The Tigray conflict divides the Ethiopian diaspora, complicating US politics



As if things weren’t complicated enough, many of her Ethiopian-American voters who have long supported the MP’s nearly two-decade political career are no longer on good terms.

These tensions were apparent on a Friday afternoon in late July as the fractured community demanded their say in Bass’s pending resolution condemning the violence.

To avoid a possible shouting match, Bass chose to organize not one but two Zoom sessions: one with supporters of Prime Minister Abiy Ahmed’s response to the conflict, the other with activists who accuse him of having encouraged the genocide in Tigray.

Meanwhile, critical ethnic lobbies against both Abiy and the Popular Front for the Liberation of Tigray (TPLF) have launched their own advocacy campaigns to ensure that attacks against their group are not swept under the rug.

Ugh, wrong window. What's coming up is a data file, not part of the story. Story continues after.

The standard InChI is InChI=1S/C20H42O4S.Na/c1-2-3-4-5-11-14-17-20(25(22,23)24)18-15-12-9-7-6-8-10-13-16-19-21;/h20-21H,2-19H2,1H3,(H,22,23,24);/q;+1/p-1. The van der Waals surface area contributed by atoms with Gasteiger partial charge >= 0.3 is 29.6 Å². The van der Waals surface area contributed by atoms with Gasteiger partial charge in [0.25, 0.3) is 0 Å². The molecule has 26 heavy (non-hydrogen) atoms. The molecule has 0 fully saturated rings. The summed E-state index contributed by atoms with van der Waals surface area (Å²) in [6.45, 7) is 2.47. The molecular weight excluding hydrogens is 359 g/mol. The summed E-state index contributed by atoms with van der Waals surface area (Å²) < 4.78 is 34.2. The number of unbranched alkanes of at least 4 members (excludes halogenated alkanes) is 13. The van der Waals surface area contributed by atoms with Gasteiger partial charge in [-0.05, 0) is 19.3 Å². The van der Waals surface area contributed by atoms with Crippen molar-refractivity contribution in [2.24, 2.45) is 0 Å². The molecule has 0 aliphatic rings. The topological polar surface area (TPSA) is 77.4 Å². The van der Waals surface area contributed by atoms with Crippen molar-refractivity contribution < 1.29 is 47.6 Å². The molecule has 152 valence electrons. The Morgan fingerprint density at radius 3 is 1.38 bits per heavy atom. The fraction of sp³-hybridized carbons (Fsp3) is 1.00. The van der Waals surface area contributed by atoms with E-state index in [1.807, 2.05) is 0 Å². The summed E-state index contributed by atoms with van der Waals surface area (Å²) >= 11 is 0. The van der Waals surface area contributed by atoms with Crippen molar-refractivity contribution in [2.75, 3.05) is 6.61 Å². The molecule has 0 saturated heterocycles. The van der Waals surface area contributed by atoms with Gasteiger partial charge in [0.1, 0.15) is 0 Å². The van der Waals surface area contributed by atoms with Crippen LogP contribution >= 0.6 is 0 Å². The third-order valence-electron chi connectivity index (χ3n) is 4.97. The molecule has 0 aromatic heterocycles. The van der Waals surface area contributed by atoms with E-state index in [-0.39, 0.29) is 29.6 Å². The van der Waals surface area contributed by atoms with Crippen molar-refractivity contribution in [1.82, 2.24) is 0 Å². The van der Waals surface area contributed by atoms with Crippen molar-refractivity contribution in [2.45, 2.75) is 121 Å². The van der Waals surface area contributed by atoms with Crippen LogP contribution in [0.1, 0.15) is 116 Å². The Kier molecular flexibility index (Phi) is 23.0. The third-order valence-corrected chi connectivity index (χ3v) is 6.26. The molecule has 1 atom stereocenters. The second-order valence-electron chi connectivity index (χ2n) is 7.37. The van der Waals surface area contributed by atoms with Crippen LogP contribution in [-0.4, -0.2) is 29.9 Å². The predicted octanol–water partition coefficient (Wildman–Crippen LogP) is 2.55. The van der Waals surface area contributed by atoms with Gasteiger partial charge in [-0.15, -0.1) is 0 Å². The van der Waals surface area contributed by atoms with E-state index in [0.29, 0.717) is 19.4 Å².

“We were once one community,” lamented lawyer and human rights defender Christina Sara during Bass’s second appeal. “But since the Tigray War, we have drifted apart.”

Allies become rivals

While sincere, the sentiment does not fully capture the complexities of one of America’s largest and most diverse immigrant communities. Ethiopian-Americans are estimated to number from 500,000 to over one million, the second largest immigrant group from Africa after Nigerians.

Politically active and relatively wealthy, they have had a disproportionate impact inside Ethiopia through billions of dollars in annual remittances and the control of TV channels and online media. This includes lobbying policy makers in Washington, which has enjoyed a deep strategic relationship with Addis Ababa for over a century.

As in Ethiopia itself, the diaspora has always had its share of ethnic divisions. The escalation of tensions and violence over the past year, especially since the outbreak of hostilities between the TPLF and the Ethiopian military in November, has only exacerbated these differences.

“Now there really is a division in our community” Tewodrose Tirfe, president of the North Carolina-based Amhara Association of America, recounts The Africa report. “And it is because of a failure of the leadership of the Abiy administration, regional presidents and opposition political parties, allowing armed groups to attack civilians.